The Philippine government wants US forces to have a rotational presence in the country, but only for a period less than 20 years, a senior official said.

Foreign Affairs Asec. Carlos Sorreta, member of the panel negotiating for an “increased rotational presence” of American troops, made the remark as the second round of talks on the issue ended in Washington D.C. on Friday (Philippine time).

“For the Americans, they typically have agreements like these that have a duration of 20 years. Right now, the Philippine delegation is looking at a much shorter duration,” Sorreta said in a statement released by the defense and foreign affairs departments Saturday.

The “substantive” issue of duration is among “a number” of provisions in the proposed framework agreement for the increased rotational presence that are still up for further discussion, he said.

Defense Usec. Pio Lorenzo Batino, head of the Philippine negotiating team, said for his part that both sides understood that US troops will not establish a “permanent presence.”

“That was clear during the discussion,” he said.

Sorreta, meanwhile, said the two teams of negotiators had “specific understandings” on some issues concerning the prepositioning of US troops and equipment in the country.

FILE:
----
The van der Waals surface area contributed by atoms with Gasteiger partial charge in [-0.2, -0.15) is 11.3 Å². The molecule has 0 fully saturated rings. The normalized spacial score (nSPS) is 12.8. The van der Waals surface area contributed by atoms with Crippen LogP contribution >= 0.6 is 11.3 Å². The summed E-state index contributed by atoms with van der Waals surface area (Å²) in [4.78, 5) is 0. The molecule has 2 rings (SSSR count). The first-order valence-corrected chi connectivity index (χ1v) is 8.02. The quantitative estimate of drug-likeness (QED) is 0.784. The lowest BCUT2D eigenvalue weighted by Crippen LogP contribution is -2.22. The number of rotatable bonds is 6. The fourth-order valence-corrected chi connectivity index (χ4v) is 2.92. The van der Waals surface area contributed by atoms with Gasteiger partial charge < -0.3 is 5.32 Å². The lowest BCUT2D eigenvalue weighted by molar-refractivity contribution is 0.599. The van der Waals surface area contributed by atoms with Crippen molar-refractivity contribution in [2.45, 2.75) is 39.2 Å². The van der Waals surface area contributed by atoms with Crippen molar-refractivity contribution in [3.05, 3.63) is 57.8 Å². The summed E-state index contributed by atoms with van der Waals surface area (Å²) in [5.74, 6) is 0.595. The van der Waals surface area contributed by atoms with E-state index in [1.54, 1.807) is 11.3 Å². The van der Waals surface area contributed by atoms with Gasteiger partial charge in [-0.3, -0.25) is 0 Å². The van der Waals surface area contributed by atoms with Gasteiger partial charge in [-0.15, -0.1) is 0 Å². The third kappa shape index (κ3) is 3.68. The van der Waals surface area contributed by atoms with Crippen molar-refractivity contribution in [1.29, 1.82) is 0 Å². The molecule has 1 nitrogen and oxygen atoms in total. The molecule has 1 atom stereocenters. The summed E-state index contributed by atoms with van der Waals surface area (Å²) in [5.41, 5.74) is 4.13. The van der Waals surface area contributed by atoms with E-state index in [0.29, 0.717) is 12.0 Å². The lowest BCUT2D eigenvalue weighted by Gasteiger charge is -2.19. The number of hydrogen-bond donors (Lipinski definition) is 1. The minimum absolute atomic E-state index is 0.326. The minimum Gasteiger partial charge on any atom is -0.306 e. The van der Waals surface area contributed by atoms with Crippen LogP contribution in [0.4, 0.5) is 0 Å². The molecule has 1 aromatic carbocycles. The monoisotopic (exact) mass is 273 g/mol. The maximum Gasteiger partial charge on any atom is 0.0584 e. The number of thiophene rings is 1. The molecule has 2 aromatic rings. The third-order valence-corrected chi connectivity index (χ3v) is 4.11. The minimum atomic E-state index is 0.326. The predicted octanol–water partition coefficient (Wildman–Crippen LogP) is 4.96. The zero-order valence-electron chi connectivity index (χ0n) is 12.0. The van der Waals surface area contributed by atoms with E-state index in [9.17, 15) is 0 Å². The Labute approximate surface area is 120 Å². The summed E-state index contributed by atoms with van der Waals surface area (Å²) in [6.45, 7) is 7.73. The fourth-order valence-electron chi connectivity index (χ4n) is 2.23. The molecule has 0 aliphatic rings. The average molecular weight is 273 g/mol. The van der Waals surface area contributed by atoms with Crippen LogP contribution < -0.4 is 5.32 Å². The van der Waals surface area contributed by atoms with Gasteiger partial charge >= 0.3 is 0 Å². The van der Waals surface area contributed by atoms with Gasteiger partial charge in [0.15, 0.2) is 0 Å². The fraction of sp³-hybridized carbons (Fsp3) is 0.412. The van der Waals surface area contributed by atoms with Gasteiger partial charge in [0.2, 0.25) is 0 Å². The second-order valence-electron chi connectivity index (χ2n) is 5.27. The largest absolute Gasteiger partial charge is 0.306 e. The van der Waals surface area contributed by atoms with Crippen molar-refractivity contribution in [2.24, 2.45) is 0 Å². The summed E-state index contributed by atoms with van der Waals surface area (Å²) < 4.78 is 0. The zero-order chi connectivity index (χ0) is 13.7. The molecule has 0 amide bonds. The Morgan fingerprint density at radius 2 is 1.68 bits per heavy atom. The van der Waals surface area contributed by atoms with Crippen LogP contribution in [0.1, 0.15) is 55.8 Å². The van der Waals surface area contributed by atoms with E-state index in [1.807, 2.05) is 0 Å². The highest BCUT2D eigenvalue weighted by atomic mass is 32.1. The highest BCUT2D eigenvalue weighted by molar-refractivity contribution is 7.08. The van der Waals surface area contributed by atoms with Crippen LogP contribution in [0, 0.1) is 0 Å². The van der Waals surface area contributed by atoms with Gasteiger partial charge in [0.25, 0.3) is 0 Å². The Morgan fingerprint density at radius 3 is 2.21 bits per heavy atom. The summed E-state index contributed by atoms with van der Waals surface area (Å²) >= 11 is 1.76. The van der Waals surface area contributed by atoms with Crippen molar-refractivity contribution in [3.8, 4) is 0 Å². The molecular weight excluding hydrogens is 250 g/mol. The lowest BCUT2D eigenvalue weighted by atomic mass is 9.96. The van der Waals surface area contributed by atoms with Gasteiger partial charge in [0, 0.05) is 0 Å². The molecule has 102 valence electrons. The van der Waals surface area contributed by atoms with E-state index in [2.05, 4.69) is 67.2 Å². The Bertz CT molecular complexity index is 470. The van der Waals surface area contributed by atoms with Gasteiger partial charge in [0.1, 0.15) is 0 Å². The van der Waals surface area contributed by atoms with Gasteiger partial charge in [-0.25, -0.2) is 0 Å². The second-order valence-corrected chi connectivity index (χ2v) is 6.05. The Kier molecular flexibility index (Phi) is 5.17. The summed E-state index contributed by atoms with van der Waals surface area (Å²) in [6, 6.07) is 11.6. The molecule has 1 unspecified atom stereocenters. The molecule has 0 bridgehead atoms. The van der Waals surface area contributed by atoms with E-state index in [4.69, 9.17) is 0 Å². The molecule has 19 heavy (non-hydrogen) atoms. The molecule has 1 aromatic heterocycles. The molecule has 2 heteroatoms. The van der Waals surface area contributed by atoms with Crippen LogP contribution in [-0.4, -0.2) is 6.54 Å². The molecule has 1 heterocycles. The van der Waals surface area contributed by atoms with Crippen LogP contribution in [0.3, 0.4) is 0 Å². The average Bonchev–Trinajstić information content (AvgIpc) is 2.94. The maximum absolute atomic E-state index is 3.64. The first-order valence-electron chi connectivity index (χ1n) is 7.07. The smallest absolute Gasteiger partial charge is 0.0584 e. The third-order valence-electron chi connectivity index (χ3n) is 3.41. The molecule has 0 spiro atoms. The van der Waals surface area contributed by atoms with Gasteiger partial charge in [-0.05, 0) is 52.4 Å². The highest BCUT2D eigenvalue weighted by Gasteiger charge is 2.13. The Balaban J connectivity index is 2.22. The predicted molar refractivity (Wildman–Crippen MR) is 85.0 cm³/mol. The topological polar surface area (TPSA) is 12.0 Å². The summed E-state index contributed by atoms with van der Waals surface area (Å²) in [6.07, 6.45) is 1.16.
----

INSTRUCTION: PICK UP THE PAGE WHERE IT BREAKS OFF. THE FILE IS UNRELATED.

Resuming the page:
Among those are Philippine ownership of facilities used for prepositioning and authority in matters of security, as well as removal of any construction by the US after an “approved activity.”

The two sides also had understandings on a stronger language on non-prepositioning of prohibited weapons and that any prepositioning or activities should not violate Philippine environmental laws, Sorreta said.

During the second-round talks, both sides agreed that joint exercises and activities will require the approval of the Philippines and will be mutually beneficial to the individual and collective defense capabilities of the two countries, Batino said.

The next round of talks will be held in the second week of September in the US. (John Roson)

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